Slavery in ancient Greece was commonly practiced with most wealthy household employing 12 to 20 slaves for doing various kinds of jobs. But, it was not merely the rich and business class people that had the luxury of enjoying the services of slaves. The middle class households of ancient Greece too utilized the services of slaves. Some families kept two to three slaves, while others employed 15 or more for various odd jobs.
Slaves were employed by the state too in police force as well as the army. State run mines also took slaves as employees. Likewise, there were other public jobs that slaves did and got an income in return.
7. A few fraction of slaves could regain their freedom
Though, in most cases it was difficult for a slave to come out of slavery, yet there were a few categories of slaves that could always go back to a life of freedom. These slaves were those people, like the wage earners that could earn their freedom back. Only such slaves that could save income and pay back a certain fraction of their income to the owners could gain their freedom. Others that worked in the police or army could get back to a free life once they had contributed their services to the nation. One can confidently claim the authenticity of this fact, courtesy, the many inscriptions seen at Delphi.
8. The Helots’s plight was worse than other Greek slaves
The Spartans employed Greek slaves known as Helots that originated from Helos. These slaves bore the biggest brunt of all and had to live a life of misery. It was a daily routine for the Helots to get ill treated at the hands of Spartans who lashed them repeatedly every year as a quota was fixed. This was done to remind that Helots were lowly slaves. The Spartans also had these slaves wear a certain dress that included a tunic made of leather and a head cap made of dog skin.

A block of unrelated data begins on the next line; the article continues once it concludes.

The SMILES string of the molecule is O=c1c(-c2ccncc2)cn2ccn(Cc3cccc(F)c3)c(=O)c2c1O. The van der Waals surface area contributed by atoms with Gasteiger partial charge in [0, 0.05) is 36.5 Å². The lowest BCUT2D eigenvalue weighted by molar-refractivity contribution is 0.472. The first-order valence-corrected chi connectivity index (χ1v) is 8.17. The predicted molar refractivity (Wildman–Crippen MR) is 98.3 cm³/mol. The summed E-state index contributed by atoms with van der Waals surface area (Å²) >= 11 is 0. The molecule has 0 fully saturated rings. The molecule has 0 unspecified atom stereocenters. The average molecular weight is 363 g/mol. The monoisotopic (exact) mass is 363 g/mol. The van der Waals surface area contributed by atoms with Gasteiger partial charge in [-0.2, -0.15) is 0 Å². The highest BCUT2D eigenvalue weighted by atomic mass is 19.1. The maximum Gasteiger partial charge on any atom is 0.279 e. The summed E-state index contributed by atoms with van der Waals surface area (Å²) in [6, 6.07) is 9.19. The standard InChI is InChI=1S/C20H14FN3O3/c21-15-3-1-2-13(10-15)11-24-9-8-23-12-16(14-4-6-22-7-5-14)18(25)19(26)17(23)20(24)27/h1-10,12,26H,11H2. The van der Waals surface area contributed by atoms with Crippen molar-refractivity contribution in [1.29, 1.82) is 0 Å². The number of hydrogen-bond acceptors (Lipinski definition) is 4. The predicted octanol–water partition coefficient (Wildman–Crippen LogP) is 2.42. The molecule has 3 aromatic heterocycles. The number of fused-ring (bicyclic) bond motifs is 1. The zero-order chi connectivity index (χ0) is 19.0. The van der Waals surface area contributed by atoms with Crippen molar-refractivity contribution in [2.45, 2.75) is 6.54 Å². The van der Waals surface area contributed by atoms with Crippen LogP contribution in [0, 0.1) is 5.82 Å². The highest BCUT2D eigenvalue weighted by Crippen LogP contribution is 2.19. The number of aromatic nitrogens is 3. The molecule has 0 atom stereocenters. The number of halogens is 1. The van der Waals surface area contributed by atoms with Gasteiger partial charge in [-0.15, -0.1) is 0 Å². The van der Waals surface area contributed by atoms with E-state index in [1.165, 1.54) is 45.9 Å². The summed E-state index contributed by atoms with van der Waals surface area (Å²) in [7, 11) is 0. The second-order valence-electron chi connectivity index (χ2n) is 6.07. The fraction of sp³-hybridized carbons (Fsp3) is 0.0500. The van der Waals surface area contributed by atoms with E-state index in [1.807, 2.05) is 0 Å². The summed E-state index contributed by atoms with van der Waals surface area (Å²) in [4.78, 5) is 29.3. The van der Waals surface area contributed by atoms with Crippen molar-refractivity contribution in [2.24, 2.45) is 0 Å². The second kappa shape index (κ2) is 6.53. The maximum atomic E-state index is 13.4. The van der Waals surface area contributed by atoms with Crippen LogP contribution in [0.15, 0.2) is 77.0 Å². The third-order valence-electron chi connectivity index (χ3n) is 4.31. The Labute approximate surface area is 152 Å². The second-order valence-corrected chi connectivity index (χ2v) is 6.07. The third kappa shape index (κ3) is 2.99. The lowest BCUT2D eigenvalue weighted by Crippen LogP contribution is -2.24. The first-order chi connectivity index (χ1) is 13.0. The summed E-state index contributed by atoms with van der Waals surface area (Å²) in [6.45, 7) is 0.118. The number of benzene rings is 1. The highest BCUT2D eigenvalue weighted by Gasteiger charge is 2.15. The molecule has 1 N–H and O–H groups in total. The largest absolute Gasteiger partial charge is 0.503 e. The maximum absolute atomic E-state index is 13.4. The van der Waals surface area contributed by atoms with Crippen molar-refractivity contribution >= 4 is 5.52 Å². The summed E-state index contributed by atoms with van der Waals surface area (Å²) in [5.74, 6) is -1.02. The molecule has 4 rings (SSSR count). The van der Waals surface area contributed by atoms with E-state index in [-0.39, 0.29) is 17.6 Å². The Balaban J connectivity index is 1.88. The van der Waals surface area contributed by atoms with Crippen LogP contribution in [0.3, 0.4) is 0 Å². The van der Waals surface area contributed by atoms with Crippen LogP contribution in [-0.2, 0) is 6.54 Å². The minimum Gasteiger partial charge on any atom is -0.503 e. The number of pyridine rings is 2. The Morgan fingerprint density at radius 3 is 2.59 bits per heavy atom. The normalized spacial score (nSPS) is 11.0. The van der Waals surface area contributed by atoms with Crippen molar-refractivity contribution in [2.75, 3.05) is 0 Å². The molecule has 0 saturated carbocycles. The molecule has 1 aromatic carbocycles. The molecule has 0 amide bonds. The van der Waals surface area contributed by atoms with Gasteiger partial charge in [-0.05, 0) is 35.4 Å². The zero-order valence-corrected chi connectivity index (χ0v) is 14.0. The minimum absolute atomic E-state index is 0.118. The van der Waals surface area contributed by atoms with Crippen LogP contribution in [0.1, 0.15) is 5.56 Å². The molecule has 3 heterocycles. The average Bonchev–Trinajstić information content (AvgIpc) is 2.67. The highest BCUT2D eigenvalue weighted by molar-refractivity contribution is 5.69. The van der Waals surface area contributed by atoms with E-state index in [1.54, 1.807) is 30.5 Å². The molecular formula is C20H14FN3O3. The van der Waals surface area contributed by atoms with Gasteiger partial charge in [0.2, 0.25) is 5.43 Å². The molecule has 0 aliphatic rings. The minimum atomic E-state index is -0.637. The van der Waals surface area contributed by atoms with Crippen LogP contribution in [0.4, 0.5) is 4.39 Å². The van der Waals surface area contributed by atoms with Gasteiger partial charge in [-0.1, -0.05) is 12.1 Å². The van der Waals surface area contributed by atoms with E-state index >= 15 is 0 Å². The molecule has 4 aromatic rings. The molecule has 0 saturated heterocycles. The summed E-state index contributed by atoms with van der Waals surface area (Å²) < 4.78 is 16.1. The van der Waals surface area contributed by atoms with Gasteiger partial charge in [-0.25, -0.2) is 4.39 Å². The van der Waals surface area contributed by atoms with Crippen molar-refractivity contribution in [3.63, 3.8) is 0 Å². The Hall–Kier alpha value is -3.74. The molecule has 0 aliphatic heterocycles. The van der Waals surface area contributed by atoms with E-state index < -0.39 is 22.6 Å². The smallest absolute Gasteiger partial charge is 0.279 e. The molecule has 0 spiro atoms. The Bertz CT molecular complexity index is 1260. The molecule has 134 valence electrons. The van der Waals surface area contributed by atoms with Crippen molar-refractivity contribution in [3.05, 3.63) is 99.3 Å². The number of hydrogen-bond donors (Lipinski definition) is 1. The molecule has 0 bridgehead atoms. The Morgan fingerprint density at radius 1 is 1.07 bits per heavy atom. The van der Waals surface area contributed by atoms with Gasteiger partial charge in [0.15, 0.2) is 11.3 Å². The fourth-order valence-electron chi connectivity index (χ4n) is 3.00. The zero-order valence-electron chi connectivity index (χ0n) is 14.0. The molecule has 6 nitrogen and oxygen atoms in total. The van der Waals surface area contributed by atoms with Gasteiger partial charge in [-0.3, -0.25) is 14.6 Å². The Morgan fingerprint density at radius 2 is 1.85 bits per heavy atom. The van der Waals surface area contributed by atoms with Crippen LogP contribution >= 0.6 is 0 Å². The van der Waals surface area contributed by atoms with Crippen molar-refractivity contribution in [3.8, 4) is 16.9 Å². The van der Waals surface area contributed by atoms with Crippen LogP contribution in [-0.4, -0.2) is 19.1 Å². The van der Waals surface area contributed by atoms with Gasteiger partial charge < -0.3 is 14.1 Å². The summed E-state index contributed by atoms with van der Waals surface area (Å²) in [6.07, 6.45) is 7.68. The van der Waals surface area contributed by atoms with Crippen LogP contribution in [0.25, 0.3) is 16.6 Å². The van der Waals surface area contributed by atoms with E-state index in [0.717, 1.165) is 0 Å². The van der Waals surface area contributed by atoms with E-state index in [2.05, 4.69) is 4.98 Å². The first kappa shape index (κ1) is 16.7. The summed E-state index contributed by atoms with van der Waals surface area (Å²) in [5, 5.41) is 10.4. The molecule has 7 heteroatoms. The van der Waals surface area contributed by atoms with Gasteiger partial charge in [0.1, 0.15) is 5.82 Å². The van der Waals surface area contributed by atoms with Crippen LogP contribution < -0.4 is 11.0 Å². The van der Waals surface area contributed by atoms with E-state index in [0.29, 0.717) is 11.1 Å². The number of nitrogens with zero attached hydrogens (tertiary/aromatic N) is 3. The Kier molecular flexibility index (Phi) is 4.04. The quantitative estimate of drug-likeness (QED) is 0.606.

Such was the condition that the Crypteia, the secret police force of Sparta had the orders to kill any Helot that was found wandering the outskirts at night. Also, these slaves were subjugated to humiliation on a daily basis.
Slavery in ancient Greece wasn’t just restricted to fields like nursing, agriculture, crafts but mining too. Since mining of silver ensued lots of profit for the state, it was a legal thing to employ slaves to work. Athens’s economy was largely based on mining and as such slaves were made to work in various mines under harsh conditions.
There were a lot of health hazards associated with mining and lots of slaves were diagnosed with various life threatening diseases that resulted from lack of sunlight and fresh air. In one account that testifies to slaves working in mines, it is reported that of all the 7000 soldiers that fought in the 413 BC expedition to Sicily, none made it to live full lives as all of them perished under harsh conditions of working in the mines of Syracuse.
Keeping women slaves as concubines wasn’t much mentioned in records dating back to ancient Greece, but, its known that such a practice was in vogue even in Greece. Other than Arabs and Chinese, the Greeks too employed women slaves to serve in a concubinage. The relationship between the man and his concubine was considered legal in ancient times. However, a concubine had no rights whatsoever. Sometimes, the concubine would stay with the man in his house along with his wife. At other times, she would be given a separate house to live and bear children too.